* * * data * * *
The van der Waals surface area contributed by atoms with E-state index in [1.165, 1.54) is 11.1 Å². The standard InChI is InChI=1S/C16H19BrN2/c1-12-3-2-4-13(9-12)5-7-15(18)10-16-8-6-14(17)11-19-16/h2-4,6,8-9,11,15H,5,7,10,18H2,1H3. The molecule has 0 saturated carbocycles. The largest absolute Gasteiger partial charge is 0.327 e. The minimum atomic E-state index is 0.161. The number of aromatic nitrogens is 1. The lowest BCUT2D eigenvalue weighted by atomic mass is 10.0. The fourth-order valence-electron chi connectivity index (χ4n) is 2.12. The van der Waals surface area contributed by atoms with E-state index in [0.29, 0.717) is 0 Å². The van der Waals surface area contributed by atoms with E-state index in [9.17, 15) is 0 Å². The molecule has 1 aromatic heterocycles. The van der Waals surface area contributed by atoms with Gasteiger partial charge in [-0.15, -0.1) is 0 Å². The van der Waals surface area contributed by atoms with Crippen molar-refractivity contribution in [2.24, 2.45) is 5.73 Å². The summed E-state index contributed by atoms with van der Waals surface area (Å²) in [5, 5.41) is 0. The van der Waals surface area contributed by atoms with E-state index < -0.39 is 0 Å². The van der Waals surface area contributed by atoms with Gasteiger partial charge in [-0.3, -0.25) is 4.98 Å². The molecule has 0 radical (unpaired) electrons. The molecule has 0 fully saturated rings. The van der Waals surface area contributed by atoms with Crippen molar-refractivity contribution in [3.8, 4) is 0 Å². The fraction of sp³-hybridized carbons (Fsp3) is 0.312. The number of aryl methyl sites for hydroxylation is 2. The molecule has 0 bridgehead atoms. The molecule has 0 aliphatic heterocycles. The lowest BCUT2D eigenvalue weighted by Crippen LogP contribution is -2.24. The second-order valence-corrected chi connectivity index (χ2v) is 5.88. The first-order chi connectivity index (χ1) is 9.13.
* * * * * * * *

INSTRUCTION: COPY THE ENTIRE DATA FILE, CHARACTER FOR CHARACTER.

The van der Waals surface area contributed by atoms with E-state index in [1.165, 1.54) is 11.1 Å². The standard InChI is InChI=1S/C16H19BrN2/c1-12-3-2-4-13(9-12)5-7-15(18)10-16-8-6-14(17)11-19-16/h2-4,6,8-9,11,15H,5,7,10,18H2,1H3. The molecule has 0 saturated carbocycles. The largest absolute Gasteiger partial charge is 0.327 e. The minimum atomic E-state index is 0.161. The number of aromatic nitrogens is 1. The lowest BCUT2D eigenvalue weighted by atomic mass is 10.0. The fourth-order valence-electron chi connectivity index (χ4n) is 2.12. The van der Waals surface area contributed by atoms with E-state index in [0.29, 0.717) is 0 Å². The van der Waals surface area contributed by atoms with E-state index in [9.17, 15) is 0 Å². The molecule has 1 aromatic heterocycles. The van der Waals surface area contributed by atoms with Gasteiger partial charge in [-0.15, -0.1) is 0 Å². The van der Waals surface area contributed by atoms with Crippen molar-refractivity contribution in [2.24, 2.45) is 5.73 Å². The summed E-state index contributed by atoms with van der Waals surface area (Å²) in [5, 5.41) is 0. The van der Waals surface area contributed by atoms with E-state index < -0.39 is 0 Å². The van der Waals surface area contributed by atoms with Gasteiger partial charge in [-0.3, -0.25) is 4.98 Å². The molecule has 0 radical (unpaired) electrons. The molecule has 0 fully saturated rings. The van der Waals surface area contributed by atoms with Crippen molar-refractivity contribution in [3.8, 4) is 0 Å². The fraction of sp³-hybridized carbons (Fsp3) is 0.312. The number of aryl methyl sites for hydroxylation is 2. The molecule has 0 bridgehead atoms. The molecule has 0 aliphatic heterocycles. The lowest BCUT2D eigenvalue weighted by Crippen LogP contribution is -2.24. The second-order valence-corrected chi connectivity index (χ2v) is 5.88. The first-order chi connectivity index (χ1) is 9.13.